Not a movie but an obscene, gory game
There are those who will enjoy Rambo, the fourth installment in the Sylvester Stallone franchise about the Vietnam vet for whom the war is never over.
For the revenge-hungry, the sight of weary warrior John Rambo fighting injustice with blood justice will sate the appetite. For the bloodthirsty, the prospect of what some call "the most violent mainstream movie ever filmed" will quench the parched parts.
To them I say: Buy the video game.
With its first-person-shooter perspective and gun-and-run narrative, this one's for the PlayStation crowd. It's not a movie. It's an adrenaline pump and purveyor of raw carnage.
This slab of action porn finds its title character in Thailand, wrangling cobras (perhaps an inside reference to another Stallone screen character) and grunting by the banks of the river Salween, where he apparently lives in a longboat using a crossbow to harpoon fish. Given his soiled headband, ratty locks, and broken, muscle-bulging body, he resembles a mothballed Conan the Barbarian.
American missionaries want him reactivated. A church group approaches Rambo to guide them upriver to Myanmar (called Burma in the film) to aid rebels of the military government. He resists their entreaties. Stallone, who wrote and directed as well as stars, depicts the Myanmar military much as he did the Soviets in Rambo III, demonic figures who torture by sprinkling land mines in rice paddies and firing on prisoners who run to their explosive deaths.
When pretty missionary Sarah (Julie Benz) begs Rambo yet again, he takes the men and women of God upriver. When you hear one missionary sermonize that "Taking a life is morally indefensible" in Act 1, you know that he will be toting a gun by Act 3. When Rambo drops them off in the war zone like a parent leaving the kids for school, you know he'll be back.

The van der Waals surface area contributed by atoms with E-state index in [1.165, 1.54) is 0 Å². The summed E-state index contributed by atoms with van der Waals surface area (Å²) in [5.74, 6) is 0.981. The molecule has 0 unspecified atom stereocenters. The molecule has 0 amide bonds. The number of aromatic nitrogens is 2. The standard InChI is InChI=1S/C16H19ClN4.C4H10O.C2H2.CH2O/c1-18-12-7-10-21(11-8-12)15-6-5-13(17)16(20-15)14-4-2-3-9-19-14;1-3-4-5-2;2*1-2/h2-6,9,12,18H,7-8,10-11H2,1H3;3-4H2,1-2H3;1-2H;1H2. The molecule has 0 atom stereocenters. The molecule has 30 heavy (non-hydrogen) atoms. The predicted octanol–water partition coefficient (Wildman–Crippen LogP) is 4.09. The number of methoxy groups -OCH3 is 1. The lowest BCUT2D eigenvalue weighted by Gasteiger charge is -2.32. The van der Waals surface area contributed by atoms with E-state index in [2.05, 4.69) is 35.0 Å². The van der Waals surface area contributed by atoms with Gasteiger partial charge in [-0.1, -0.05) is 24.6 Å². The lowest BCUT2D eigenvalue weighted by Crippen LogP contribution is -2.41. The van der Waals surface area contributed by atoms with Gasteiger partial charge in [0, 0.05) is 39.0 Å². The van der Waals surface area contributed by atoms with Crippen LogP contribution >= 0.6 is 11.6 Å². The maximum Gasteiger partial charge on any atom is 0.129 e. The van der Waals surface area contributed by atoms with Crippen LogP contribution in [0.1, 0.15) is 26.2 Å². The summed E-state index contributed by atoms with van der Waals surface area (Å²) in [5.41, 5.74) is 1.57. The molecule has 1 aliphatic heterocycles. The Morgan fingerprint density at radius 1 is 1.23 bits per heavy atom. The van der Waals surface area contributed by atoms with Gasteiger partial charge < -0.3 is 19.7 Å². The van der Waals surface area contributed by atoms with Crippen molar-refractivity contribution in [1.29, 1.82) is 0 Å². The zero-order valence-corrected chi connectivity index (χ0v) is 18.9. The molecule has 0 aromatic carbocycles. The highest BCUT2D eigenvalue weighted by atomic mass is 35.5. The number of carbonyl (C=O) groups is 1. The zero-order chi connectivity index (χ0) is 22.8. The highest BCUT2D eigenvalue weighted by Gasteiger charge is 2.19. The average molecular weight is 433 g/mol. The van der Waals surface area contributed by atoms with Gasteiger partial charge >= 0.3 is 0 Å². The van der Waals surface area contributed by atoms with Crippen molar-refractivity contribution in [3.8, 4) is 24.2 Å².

Within days another churchman (what's Ken Howard doing here?) hires Rambo to ferry mercenaries to liberate the now-imprisoned missionaries. To this motley crew who have no morals, Rambo grunts, "Live for nothin', or die for sumpin'."
Do Americans really want Sylvester Stallone or his alter ego as a moral compass? This, after all, is the director/star of the Afghanistan-themed Rambo III, where his character assisted the mujaheddin and said, if memory serves, "I'm proud to be part of your jihad."
Of course, Stallone adherents won't flock to Rambo for its political views. And so, to answer the critical question: Is this indeed the Goriest. Movie. Ever? Let's call it a tie with The Passion of the Christ. And let's call it a day for this franchise.
Contact movie critic Carrie Rickey at firstname.lastname@example.org or 215-854-5402. Read her blog, "Flickgrrl," at http://go.philly.com/flickgrrl/